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Greetings, intrepid Internet explorer! The more suspicious among you might have arrived here having read the headline and wondered if it was deliberate hyperbole to draw attention. I’m sorry to disappoint you if you were expecting to click-bounce on two paragraphs of flimsy content that doesn’t support the title.

But I’m being dead serious. I have a case to make, so let’s get down to brass beans…

The Case Against The Matrix

Let us leave aside all other arguments for now and focus on one question: If a movie could be said to be responsible for anything at all, what trouble could the prosecution charge cult classic movie The Matrix with causing?

The Simulation Conspiracy Theory

Currently, a new 2021 documentary is making the rounds, called A Glitch in the Matrix. Documentary film maker Rodney Ascher investigates the long-standing popular conspiracy theory which claims that, exactly as in The Matrix film, we are all living in a computer simulation. This isn’t just some joke-troll meme on the Internet. It is being treated as a “philosophic concept,” and a serious line of scientific inquiry. Here is Elon Musk being braced about the topic in 2016:

Worse than that, here’s Neil DeGrasse Tyson embarrassing himself on the late Larry King’s show, giving credibility to the simulation conspiracy theory:

Tyson gets it wrong about “philosopher” Nick Bostrom. Bostrom did not come up with simulation “theory” in the 1990s; he was only in his early 20s at the time. He published his paper “ARE YOU LIVING IN A COMPUTER SIMULATION?in 2003, just after The Matrix movies were coming out. In fact, simulation scenarios have been a staple of science fiction for centuries (Plato’s “Allegory of the Cave” at their root) and since The Matrix is portrayed as being the product of a planet-wide AI taking over the world, “robots take over” is a plot in sci-fi that literally predates actual robots. Therefore, Bostrom could not have claimed to originate the idea any more than he could have claimed to be the first to discover that water is wet.

Pardon my hubris, but I can prove that we’re not living in a computer simulation right now:

  • There would be no reason for such a pointless exercise on such a grand scale
  • Nobody advanced enough to run such a simulation would tolerate having people so stupid in it that they would believe they lived in the simulation
  • This is not a philosophy, but a conspiracy theory that enables psychopaths to indulge in solipsism
  • We only imagine ourselves to be in a computer simulation because we recently invented computers and simulations, else we would be asking if we are all characters in a Victorian novel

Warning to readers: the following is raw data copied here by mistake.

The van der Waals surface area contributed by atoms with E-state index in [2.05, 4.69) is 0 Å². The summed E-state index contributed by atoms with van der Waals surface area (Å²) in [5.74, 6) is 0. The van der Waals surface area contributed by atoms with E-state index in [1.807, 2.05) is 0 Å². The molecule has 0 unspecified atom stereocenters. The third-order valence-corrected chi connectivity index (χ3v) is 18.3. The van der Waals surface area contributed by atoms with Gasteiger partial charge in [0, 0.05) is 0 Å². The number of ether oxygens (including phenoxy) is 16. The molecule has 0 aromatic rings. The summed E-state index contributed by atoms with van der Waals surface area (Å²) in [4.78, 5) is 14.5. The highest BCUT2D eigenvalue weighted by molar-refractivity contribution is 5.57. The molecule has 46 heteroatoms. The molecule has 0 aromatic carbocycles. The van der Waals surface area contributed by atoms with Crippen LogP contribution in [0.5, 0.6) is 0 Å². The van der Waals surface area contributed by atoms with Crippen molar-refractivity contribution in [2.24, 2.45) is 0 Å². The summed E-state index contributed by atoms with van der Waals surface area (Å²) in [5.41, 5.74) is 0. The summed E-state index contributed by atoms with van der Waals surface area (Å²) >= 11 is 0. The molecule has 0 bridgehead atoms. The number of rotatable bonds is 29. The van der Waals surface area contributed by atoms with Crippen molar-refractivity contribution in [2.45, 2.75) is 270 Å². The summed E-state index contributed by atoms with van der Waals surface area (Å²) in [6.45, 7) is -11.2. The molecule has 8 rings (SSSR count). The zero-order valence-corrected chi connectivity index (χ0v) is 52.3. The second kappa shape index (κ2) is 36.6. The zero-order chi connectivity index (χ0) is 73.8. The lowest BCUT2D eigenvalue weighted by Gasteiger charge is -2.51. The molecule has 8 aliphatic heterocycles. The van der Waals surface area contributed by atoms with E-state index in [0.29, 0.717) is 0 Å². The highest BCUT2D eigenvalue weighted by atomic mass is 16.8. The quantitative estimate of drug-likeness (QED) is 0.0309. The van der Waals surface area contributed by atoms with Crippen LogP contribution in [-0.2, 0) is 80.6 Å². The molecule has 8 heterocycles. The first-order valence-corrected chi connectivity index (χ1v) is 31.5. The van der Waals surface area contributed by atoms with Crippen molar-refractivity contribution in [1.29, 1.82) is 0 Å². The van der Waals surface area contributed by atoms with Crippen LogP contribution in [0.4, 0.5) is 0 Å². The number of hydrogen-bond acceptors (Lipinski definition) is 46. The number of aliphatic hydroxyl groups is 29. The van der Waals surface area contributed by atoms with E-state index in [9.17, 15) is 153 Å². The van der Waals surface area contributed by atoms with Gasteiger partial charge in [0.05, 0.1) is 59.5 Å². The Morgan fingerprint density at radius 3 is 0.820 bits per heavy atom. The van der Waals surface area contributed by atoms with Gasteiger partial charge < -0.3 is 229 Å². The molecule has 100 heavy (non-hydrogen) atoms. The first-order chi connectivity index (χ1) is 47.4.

• Most compellingly, any simulation that could produce an entire universe in such detail would cease to be a simulation for any practical argument
  • Nick Bostrum is a straight up liar who has changed his story many a time, such as denying and then affirming that he believes in this nonsense, and also denies that this conspiracy theory is a variant of previous false-reality ideas when it is very plainly exactly a variant of those

In fact, Nick Bostrom is a scare-mongering wingnut who has also spread the usual doomsday panic about – wait for it – the robots taking over. I lack space to properly tear into Bostrom as much as he deserves, but this nice blogger has done some of that for me.

Yet the Simulation conspiracy theory gets treated with complete respect, even though there is no difference between it and other conspiracy theories of our time, such as QAnon, vaccine denial, flat-eartherism, Illuminati, etc.

Thanks to the fear-mongering and conspiracies spawned by people who can’t tell The Matrix from reality, one-third of the population fears a global AI apocalypse. In fact, “Americans ranked the AI apocalypse as more catastrophic than the possible failure to address climate change,” which goes to show how conspiracy theories damage society by crowding out legitimate emergencies. The closest poll we have to simulation conspiracy theory belief is this one at Goodreads, with roughly 1/5th reporting that they believe it.


“The Matrix Defense”

If you’d like a more immediate threat to society posed by Matrix-derived conspiracy theory, look no further than the infamous Beltway Sniper attacks of the early 2000s. Briefly, a 41-year-old man and a 17-year-old teenager teamed up to drive around Washington D.C. gunning people down in a terrorist plot. The tally was 17 dead and 10 wounded before they were caught. The junior of the duo, Lee Boyd Malvo, espoused The Matrix as his reality and has continued to hold to this view even in incarceration.